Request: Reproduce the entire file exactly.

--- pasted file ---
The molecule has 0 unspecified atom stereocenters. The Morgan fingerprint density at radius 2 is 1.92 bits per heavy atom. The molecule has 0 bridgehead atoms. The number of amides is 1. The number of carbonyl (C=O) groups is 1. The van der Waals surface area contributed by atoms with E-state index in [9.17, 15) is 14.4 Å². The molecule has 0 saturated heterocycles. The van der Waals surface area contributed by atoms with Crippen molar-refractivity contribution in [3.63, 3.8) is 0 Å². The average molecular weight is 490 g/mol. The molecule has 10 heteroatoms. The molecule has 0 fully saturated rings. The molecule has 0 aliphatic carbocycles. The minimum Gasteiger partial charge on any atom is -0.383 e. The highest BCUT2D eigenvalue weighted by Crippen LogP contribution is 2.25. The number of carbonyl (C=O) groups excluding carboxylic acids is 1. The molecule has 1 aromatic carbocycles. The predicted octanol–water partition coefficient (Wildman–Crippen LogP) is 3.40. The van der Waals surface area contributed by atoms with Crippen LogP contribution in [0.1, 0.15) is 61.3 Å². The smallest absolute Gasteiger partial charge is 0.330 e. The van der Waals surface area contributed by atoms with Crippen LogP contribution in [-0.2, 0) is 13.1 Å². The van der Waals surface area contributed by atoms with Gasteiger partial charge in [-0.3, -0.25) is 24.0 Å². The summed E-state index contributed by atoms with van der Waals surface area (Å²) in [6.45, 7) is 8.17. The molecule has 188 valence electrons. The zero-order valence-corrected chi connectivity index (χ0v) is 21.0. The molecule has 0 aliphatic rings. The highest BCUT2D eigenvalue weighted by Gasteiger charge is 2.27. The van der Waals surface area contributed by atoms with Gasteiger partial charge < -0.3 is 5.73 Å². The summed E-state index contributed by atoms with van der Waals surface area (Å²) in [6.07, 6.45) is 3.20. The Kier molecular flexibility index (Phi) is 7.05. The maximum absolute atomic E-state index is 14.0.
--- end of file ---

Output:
The molecule has 0 unspecified atom stereocenters. The Morgan fingerprint density at radius 2 is 1.92 bits per heavy atom. The molecule has 0 bridgehead atoms. The number of amides is 1. The number of carbonyl (C=O) groups is 1. The van der Waals surface area contributed by atoms with E-state index in [9.17, 15) is 14.4 Å². The molecule has 0 saturated heterocycles. The van der Waals surface area contributed by atoms with Crippen molar-refractivity contribution in [3.63, 3.8) is 0 Å². The average molecular weight is 490 g/mol. The molecule has 10 heteroatoms. The molecule has 0 fully saturated rings. The molecule has 0 aliphatic carbocycles. The minimum Gasteiger partial charge on any atom is -0.383 e. The highest BCUT2D eigenvalue weighted by Crippen LogP contribution is 2.25. The number of carbonyl (C=O) groups excluding carboxylic acids is 1. The molecule has 1 aromatic carbocycles. The predicted octanol–water partition coefficient (Wildman–Crippen LogP) is 3.40. The van der Waals surface area contributed by atoms with Crippen LogP contribution in [0.1, 0.15) is 61.3 Å². The smallest absolute Gasteiger partial charge is 0.330 e. The van der Waals surface area contributed by atoms with Crippen LogP contribution in [-0.2, 0) is 13.1 Å². The van der Waals surface area contributed by atoms with Gasteiger partial charge in [-0.3, -0.25) is 24.0 Å². The summed E-state index contributed by atoms with van der Waals surface area (Å²) in [6.45, 7) is 8.17. The molecule has 188 valence electrons. The zero-order valence-corrected chi connectivity index (χ0v) is 21.0. The molecule has 0 aliphatic rings. The highest BCUT2D eigenvalue weighted by Gasteiger charge is 2.27. The van der Waals surface area contributed by atoms with Gasteiger partial charge < -0.3 is 5.73 Å². The summed E-state index contributed by atoms with van der Waals surface area (Å²) in [6.07, 6.45) is 3.20. The Kier molecular flexibility index (Phi) is 7.05. The maximum absolute atomic E-state index is 14.0.